These elections come on the heels of Free India’s longest-running land agitation led by the Punjab farmers’ unions. An underlying reason was the agrarian crisis which prompted each side to pledge the MSP for diversification. Candidates from a dozen farmers’ unions are also in the running under the aegis of Sanyukt Samaj Morcha (SSM) of Balbir S Rajewal.
G: men of God and deras
Punjab is known for its gods and their deras. Professor Ronki Ram of Punjab University puts the number of deras in the state at around 100. the headquarters is at Dera Sach Khand Ballan near Jalandhar. Home Minister Amit Shah made it a point to call the head of Dera Satsang Beas earlier this week. Prior to this, many Malwa politicians had flocked to Dera Sacha Sauda’s Naam Ghar which has thousands of followers in South Malwa. The parole of its leader Gurmeet Ram Rahim at the polls has raised many eyebrows.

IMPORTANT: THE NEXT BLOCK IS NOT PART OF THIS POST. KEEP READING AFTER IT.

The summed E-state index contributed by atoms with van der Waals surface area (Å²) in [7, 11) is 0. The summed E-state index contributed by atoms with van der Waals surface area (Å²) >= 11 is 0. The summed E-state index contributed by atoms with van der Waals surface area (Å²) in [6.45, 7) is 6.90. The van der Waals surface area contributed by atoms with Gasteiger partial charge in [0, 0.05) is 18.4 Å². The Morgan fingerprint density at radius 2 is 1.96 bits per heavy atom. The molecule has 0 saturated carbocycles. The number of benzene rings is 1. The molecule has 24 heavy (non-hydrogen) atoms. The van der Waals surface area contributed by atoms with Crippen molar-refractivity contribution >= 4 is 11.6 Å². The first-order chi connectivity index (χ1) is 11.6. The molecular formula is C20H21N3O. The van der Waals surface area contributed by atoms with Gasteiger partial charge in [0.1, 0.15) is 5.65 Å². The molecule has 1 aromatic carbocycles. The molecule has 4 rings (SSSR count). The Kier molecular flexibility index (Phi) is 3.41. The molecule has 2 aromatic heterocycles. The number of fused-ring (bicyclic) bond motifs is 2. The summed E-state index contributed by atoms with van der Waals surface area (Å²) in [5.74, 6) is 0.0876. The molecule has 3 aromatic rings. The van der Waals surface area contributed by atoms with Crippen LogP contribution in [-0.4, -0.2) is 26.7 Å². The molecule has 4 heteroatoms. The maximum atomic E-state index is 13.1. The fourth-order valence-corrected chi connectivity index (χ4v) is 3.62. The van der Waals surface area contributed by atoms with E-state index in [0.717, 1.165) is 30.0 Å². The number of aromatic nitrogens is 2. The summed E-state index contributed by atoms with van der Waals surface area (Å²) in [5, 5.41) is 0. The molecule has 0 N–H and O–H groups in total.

H: Health attracts attention
One of the reasons Arvind Kejriwal’s Delhi model has gained traction in the state is because of his mohalla clinics and free treatments. Now, other parties have also ensured better health care, with Akalis promising to open a medical college in every district.
I: Internal battles and IELTS
Infighting has ravaged Congress in these polls as leaders openly campaign in favor of their opponents – Rana Gurjit stands alongside her son, MP Preneet Kaur alongside her husband. There were also whispers of dissent within the AAP, but these were silenced. The frosty ties between PPCC chief Navjot Sidhu and CM Channi are showing signs of thawing, but it is rather late in the day. IELTS is also part of the Punjab polls lexicon as voters tell you how young people are taking this route to go abroad.
J: Jobs for all
At 7.4%, Punjab’s unemployment rate is almost double the national average, causing much resentment that has spilled over into this battleground of the polls. Unemployment is one of the reasons why people want to try the “navin party (new party)”.